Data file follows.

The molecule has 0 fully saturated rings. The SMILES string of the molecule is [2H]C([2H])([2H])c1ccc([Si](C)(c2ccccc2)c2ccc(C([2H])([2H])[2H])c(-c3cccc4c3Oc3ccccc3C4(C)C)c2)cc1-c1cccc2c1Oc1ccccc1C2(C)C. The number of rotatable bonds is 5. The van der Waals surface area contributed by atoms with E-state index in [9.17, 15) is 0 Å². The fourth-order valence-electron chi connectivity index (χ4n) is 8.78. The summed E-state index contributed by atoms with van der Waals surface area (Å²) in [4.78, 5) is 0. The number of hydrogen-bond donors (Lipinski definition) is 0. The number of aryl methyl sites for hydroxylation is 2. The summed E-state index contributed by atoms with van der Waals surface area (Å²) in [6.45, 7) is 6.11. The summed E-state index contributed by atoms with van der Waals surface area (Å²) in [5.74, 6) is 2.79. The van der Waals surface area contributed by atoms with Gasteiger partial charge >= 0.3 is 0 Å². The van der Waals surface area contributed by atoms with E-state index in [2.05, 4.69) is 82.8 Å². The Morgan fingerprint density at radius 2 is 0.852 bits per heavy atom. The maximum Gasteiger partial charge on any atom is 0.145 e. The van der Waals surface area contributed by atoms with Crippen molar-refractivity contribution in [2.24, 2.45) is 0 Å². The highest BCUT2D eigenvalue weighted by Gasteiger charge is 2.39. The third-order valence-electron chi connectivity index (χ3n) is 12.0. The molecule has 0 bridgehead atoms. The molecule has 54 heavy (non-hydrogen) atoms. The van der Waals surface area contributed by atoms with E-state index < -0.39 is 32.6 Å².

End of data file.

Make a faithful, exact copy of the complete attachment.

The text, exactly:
The molecule has 0 fully saturated rings. The SMILES string of the molecule is [2H]C([2H])([2H])c1ccc([Si](C)(c2ccccc2)c2ccc(C([2H])([2H])[2H])c(-c3cccc4c3Oc3ccccc3C4(C)C)c2)cc1-c1cccc2c1Oc1ccccc1C2(C)C. The number of rotatable bonds is 5. The van der Waals surface area contributed by atoms with E-state index in [9.17, 15) is 0 Å². The fourth-order valence-electron chi connectivity index (χ4n) is 8.78. The summed E-state index contributed by atoms with van der Waals surface area (Å²) in [4.78, 5) is 0. The number of hydrogen-bond donors (Lipinski definition) is 0. The number of aryl methyl sites for hydroxylation is 2. The summed E-state index contributed by atoms with van der Waals surface area (Å²) in [6.45, 7) is 6.11. The summed E-state index contributed by atoms with van der Waals surface area (Å²) in [5.74, 6) is 2.79. The van der Waals surface area contributed by atoms with Gasteiger partial charge >= 0.3 is 0 Å². The van der Waals surface area contributed by atoms with E-state index in [2.05, 4.69) is 82.8 Å². The Morgan fingerprint density at radius 2 is 0.852 bits per heavy atom. The maximum Gasteiger partial charge on any atom is 0.145 e. The van der Waals surface area contributed by atoms with Crippen molar-refractivity contribution in [2.24, 2.45) is 0 Å². The highest BCUT2D eigenvalue weighted by Gasteiger charge is 2.39. The third-order valence-electron chi connectivity index (χ3n) is 12.0. The molecule has 0 bridgehead atoms. The molecule has 54 heavy (non-hydrogen) atoms. The van der Waals surface area contributed by atoms with E-state index < -0.39 is 32.6 Å².